So, although the timeshare industry continues to enthusiastically use the Internet, it is not so fond of the attributes that consumers have embrased the Internet for; availability of information and transparancy. Ah ha...and now you understand why I kept expecting Lord Vader himself to show up on the dais.

The industry can not have it both ways; it can't use the power, reach and frequency of the Internet while running away from the leveling power that it holds. If it continues to do so, I'm confident that their sales centers will continue to be packed with people there for the hooks-who then promptly buy their product on the secondary market for 60%-70% less.

May The Force Be With You!

Tuesday, October 5, 2010

Reporting From VOIC

I'm writing from the annual VOIC (Vacation Ownership Investment Conference) being held at the newly expanded Peabody Resort in Orlando.

I'll have a full recap of the conference on Friday, but I'm pleased to report that the industry leaders here seem to be fully focused on business, as opposed to fun and games, and for the first time, I see a hint of being open to...wait for ideas. The economic downturn and the extension of that downturn has opened some ideas within the industry, which I feel is a good thing...there is a silver lining in all of those black clouds.

While I am here, I've been asked to be interviewed for a full-length profile (much nicer than pushing my own PR pieces!) as well as being asked to write an article about how (or if) salespeople at resorts are trained. This in response to a large number of consumer complaints about lies...sorry, misrepresentations...that they have encountered while at sales pitches...sorry, resort overviews. That article will be in the November/December issue of TimeSharing Today.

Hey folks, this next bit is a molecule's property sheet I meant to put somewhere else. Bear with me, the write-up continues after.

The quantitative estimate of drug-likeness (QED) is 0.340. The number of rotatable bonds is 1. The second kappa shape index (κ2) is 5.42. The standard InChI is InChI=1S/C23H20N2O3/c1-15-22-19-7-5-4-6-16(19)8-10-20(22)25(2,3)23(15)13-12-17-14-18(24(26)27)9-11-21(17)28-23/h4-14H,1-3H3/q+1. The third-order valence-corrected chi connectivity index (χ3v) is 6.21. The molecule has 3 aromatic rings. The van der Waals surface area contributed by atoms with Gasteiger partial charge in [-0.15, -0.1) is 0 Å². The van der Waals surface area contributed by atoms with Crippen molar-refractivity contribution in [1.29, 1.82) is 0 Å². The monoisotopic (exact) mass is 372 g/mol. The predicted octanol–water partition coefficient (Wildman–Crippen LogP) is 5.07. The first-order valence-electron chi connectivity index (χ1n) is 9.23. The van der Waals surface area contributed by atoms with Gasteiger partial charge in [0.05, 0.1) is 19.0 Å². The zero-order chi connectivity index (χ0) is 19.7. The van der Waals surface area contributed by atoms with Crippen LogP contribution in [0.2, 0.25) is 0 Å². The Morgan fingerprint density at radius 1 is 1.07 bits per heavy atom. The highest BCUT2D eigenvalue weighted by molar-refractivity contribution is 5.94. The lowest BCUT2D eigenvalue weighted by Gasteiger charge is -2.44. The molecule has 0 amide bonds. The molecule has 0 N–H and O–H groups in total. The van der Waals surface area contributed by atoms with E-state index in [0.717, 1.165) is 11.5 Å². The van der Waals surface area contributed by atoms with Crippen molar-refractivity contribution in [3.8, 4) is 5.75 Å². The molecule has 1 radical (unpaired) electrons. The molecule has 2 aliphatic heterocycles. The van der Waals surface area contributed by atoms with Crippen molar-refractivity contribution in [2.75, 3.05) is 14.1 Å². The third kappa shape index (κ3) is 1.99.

There has also been some interest shown in "Surviving A Timeshare Presentation...Confessions From The Sales Table," "Timeshare Vacations For Dummies" and "Timeshare Management-The Key Issues For Hospitality Managers." All good news as people in timeshare are talking more about educating consumers instead of ONLY trying to sell them something.

No news to report on the apparant demise of Holiday Group in Seattle unfortunately. Also, this conference is not designed to discuss the "post-card" companies...although I have overheard some rumblings that those horrid companies have finally upset the powers that be, We shall see.

Check back on Friday for a full recap.

Wednesday, September 29, 2010

Another One Bites The Dust

Another timeshare fatality to report this seems that noted timeshare reseller Holiday Group ( has disappeared.

Rumors are sketchy at best about what caused their downfall.

I'll post details as I find them and if you find details, feel free to post.

Friday, September 24, 2010

Confusion Still Reigns Supreme

I was pleased to attend THETRADESHOW (Travel Retail and Destination Expo) a few weeks ago and meet travel journalists and professionals from all over the world.

One of the exhibitors dealt with timeshare...I won't reveal their name here...don't need any more bad blood, bad press, etc. This particular company was one of the ones that charges an advance listing fee, which I've covered in depth in previous posts. This listing fee was $1,000 for "lifetime" in their words and covered both sales and rentals.

Wanting to find out more, I politely asked, "OK, what happens if the consumer only wants to rent out their timeshare one year and only wants (or can obtain) $700 for the rental? Why would anyone pay $1,000 to get $700?"

Seemed a simple enough question and I was expecting some clarification on the $1,000. But no, I received a quizzical look as though the question had not been understood. So I repeated my question. And the answer was "That's a really good question, I've never heard that one before."